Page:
1. In view of the recruitment in Russia, the rush to annex the Ukrainian territories conquered so far, the blatant threats of Putin and Medvedev to use nuclear weapons and Putin’s words to both Erdogan and Modi in Samarkand about his desire/willingness to end the war quickly, I bring up the following scenario (one of several).
    Assumptions:
    1. Russia (or rather – Putin) cannot afford to suffer what will be seen by the Russians as a humiliating defeat.
    2. Russia (or more correctly – its army) is unable to defeat the Ukrainian army and even suffers defeats on the battlefield.
    3. The Ukrainian army is also unable, at least at this stage, to overwhelm the Russian forces in the field.
    That’s why the Russian PCA (possible course of action) (can’t say if it’s a most probable PCA, but it’s certainly dangerous one, at least in my opinion).
    1. To try, with the help of the mobilized forces, to create a turning point in Russia’s favor on the battlefield
    2. At the same time to annex – constitutionally – the occupied territories (Kherson, Donetsk, Lugansk and Zaporozhye districts.
    3. To announce that the main goals of the “Special Military Operation” have been achieved and the Russian residents of Eastern Ukraine can now be and live safely under the wings of “mother Russia”. Russia therefore offers:
    A. A ceasefire and even a truce (under the pretext of wanting to avoid further bloodshed and destruction).
    B. Staying within the established lines.
    C, To begin diplomatic negotiations
    4. If the other side does not respond and continues fighting, Russia will be forced to defend its sovereign territory and its citizens by all the means at its disposal, and for this purpose it would authorize the commander-in-chief of the combat zone to use – for operational considerations only – all the means at his disposal, including tactical nukes because this is – according to the Russian doctrine – in defense of Russia’s territory and citizens (in order to give more validity to these things and/or to create a “justification” for the move, it is also possible to activate a chemical charge/weapon somewhere and blame the Ukrainians for it).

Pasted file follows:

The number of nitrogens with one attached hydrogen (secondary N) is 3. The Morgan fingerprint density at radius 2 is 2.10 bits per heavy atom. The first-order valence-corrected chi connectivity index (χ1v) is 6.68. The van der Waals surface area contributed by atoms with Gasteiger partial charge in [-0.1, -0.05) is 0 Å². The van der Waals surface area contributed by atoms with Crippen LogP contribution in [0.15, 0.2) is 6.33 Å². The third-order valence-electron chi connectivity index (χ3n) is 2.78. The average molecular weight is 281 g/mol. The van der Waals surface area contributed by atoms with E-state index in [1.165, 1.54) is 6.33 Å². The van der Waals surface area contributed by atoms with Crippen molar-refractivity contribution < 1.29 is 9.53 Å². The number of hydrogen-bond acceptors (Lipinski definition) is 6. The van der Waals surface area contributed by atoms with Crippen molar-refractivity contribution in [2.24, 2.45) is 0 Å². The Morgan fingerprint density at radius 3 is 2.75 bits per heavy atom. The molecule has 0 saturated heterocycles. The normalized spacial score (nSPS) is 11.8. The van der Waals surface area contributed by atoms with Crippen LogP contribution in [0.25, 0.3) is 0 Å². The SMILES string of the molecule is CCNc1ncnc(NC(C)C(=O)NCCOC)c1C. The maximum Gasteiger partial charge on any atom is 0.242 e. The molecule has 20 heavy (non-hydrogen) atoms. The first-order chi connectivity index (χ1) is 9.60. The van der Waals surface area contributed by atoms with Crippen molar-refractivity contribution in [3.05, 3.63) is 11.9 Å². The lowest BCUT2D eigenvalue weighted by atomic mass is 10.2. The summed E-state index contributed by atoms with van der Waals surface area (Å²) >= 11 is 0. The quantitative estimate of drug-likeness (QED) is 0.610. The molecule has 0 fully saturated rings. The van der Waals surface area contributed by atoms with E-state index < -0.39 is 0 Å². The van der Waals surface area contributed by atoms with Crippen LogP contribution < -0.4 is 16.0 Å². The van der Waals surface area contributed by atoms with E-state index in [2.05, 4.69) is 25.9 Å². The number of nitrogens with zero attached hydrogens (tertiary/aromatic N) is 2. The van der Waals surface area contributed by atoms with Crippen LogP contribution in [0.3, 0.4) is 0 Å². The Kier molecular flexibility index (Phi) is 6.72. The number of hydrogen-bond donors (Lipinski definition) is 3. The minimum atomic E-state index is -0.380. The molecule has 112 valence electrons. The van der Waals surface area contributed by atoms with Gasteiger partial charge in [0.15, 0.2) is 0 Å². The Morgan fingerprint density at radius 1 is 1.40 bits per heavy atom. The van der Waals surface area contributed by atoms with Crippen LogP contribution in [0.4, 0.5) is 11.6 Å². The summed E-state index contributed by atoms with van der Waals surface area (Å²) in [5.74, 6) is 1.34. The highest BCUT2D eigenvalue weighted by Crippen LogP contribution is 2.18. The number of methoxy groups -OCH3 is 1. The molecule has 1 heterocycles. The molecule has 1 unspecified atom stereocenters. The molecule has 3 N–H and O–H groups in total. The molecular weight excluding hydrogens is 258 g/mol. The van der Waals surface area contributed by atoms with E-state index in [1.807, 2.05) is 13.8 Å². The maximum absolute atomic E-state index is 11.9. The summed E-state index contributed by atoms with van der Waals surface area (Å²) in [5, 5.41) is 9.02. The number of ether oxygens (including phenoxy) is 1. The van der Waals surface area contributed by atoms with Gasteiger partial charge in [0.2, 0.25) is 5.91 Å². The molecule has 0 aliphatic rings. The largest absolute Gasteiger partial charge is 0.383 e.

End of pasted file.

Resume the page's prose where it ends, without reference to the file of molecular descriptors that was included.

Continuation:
Note: If these basic assumptions are not realized, it will be necessary to think of another scenario

  2. Lev: “…To announce that the main goals of the “Special Military Operation” have been achieved and the Russian residents of Eastern Ukraine can now be and live safely under the wings of “mother Russia”….”

    -One of the original goals was to get recognition for Luhansk and Donetsk oblasts. Donetsk is done, but Luhansk is half done. To leave things as they are would be to admit partial defeat.

    C.A.L: “…if this scenario carries through, then they would hold onto five “provinces” come fall 2023 (Kherson, Zaporizhzhia, Crimea/Sevastopol, Donetsk and Lugansk). ..”